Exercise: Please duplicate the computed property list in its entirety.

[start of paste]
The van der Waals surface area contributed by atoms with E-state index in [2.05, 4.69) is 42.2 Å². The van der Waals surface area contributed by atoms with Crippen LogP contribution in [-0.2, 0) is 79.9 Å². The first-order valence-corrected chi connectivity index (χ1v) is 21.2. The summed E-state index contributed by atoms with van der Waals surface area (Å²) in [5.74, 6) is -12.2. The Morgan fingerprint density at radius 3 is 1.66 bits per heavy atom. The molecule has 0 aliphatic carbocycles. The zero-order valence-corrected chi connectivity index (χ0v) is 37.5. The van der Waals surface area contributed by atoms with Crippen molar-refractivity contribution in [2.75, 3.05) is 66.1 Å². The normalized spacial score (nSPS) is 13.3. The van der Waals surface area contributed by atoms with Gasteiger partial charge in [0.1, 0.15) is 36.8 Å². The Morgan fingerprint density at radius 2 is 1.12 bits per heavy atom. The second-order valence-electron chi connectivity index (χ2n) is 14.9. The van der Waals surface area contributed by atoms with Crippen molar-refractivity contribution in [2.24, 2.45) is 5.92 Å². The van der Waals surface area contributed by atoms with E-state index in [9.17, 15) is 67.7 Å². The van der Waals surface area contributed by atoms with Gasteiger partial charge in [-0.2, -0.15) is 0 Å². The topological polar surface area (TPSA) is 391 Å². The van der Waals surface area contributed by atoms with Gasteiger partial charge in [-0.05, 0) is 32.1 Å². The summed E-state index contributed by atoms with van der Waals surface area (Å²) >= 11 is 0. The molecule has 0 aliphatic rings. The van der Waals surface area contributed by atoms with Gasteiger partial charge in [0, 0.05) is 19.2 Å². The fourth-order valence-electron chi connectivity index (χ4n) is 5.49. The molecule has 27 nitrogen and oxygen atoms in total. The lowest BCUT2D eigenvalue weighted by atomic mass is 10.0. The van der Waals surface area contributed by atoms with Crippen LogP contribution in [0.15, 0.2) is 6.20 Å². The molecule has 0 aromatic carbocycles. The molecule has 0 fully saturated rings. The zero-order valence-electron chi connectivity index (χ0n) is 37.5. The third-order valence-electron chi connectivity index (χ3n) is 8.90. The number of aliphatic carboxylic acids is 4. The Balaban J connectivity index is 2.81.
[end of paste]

The van der Waals surface area contributed by atoms with E-state index in [2.05, 4.69) is 42.2 Å². The van der Waals surface area contributed by atoms with Crippen LogP contribution in [-0.2, 0) is 79.9 Å². The first-order valence-corrected chi connectivity index (χ1v) is 21.2. The summed E-state index contributed by atoms with van der Waals surface area (Å²) in [5.74, 6) is -12.2. The Morgan fingerprint density at radius 3 is 1.66 bits per heavy atom. The molecule has 0 aliphatic carbocycles. The zero-order valence-corrected chi connectivity index (χ0v) is 37.5. The van der Waals surface area contributed by atoms with Crippen molar-refractivity contribution in [2.75, 3.05) is 66.1 Å². The normalized spacial score (nSPS) is 13.3. The van der Waals surface area contributed by atoms with Gasteiger partial charge in [0.1, 0.15) is 36.8 Å². The Morgan fingerprint density at radius 2 is 1.12 bits per heavy atom. The second-order valence-electron chi connectivity index (χ2n) is 14.9. The van der Waals surface area contributed by atoms with Crippen molar-refractivity contribution in [2.24, 2.45) is 5.92 Å². The van der Waals surface area contributed by atoms with E-state index in [9.17, 15) is 67.7 Å². The van der Waals surface area contributed by atoms with Gasteiger partial charge in [-0.2, -0.15) is 0 Å². The topological polar surface area (TPSA) is 391 Å². The van der Waals surface area contributed by atoms with Gasteiger partial charge in [-0.05, 0) is 32.1 Å². The summed E-state index contributed by atoms with van der Waals surface area (Å²) >= 11 is 0. The molecule has 0 aliphatic rings. The van der Waals surface area contributed by atoms with Gasteiger partial charge in [0, 0.05) is 19.2 Å². The fourth-order valence-electron chi connectivity index (χ4n) is 5.49. The molecule has 27 nitrogen and oxygen atoms in total. The lowest BCUT2D eigenvalue weighted by atomic mass is 10.0. The van der Waals surface area contributed by atoms with Crippen LogP contribution in [0.15, 0.2) is 6.20 Å². The molecule has 0 aromatic carbocycles. The molecule has 0 fully saturated rings. The zero-order valence-electron chi connectivity index (χ0n) is 37.5. The third-order valence-electron chi connectivity index (χ3n) is 8.90. The number of aliphatic carboxylic acids is 4. The Balaban J connectivity index is 2.81.